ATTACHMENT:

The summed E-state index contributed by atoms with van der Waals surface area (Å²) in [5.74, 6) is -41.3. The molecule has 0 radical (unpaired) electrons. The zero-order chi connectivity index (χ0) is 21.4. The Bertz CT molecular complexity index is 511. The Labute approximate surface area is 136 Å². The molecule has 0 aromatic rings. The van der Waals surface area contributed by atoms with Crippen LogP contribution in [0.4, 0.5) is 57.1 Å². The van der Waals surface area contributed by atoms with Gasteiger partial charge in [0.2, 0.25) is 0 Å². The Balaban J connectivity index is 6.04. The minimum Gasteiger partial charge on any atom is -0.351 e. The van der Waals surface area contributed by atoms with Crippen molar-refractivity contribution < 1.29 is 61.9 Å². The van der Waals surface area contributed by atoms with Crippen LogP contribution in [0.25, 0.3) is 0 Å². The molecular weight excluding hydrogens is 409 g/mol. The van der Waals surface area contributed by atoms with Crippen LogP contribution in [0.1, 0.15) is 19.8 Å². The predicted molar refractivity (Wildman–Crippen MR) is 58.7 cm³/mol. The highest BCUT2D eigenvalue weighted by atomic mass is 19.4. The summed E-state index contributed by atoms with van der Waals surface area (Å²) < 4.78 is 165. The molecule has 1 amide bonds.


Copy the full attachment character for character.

The summed E-state index contributed by atoms with van der Waals surface area (Å²) in [5.74, 6) is -41.3. The molecule has 0 radical (unpaired) electrons. The zero-order chi connectivity index (χ0) is 21.4. The Bertz CT molecular complexity index is 511. The Labute approximate surface area is 136 Å². The molecule has 0 aromatic rings. The van der Waals surface area contributed by atoms with Crippen LogP contribution in [0.4, 0.5) is 57.1 Å². The van der Waals surface area contributed by atoms with Gasteiger partial charge in [0.2, 0.25) is 0 Å². The Balaban J connectivity index is 6.04. The minimum Gasteiger partial charge on any atom is -0.351 e. The van der Waals surface area contributed by atoms with Crippen molar-refractivity contribution < 1.29 is 61.9 Å². The van der Waals surface area contributed by atoms with Crippen LogP contribution in [0.25, 0.3) is 0 Å². The molecular weight excluding hydrogens is 409 g/mol. The van der Waals surface area contributed by atoms with Crippen LogP contribution in [0.1, 0.15) is 19.8 Å². The predicted molar refractivity (Wildman–Crippen MR) is 58.7 cm³/mol. The highest BCUT2D eigenvalue weighted by atomic mass is 19.4. The summed E-state index contributed by atoms with van der Waals surface area (Å²) < 4.78 is 165. The molecule has 1 amide bonds.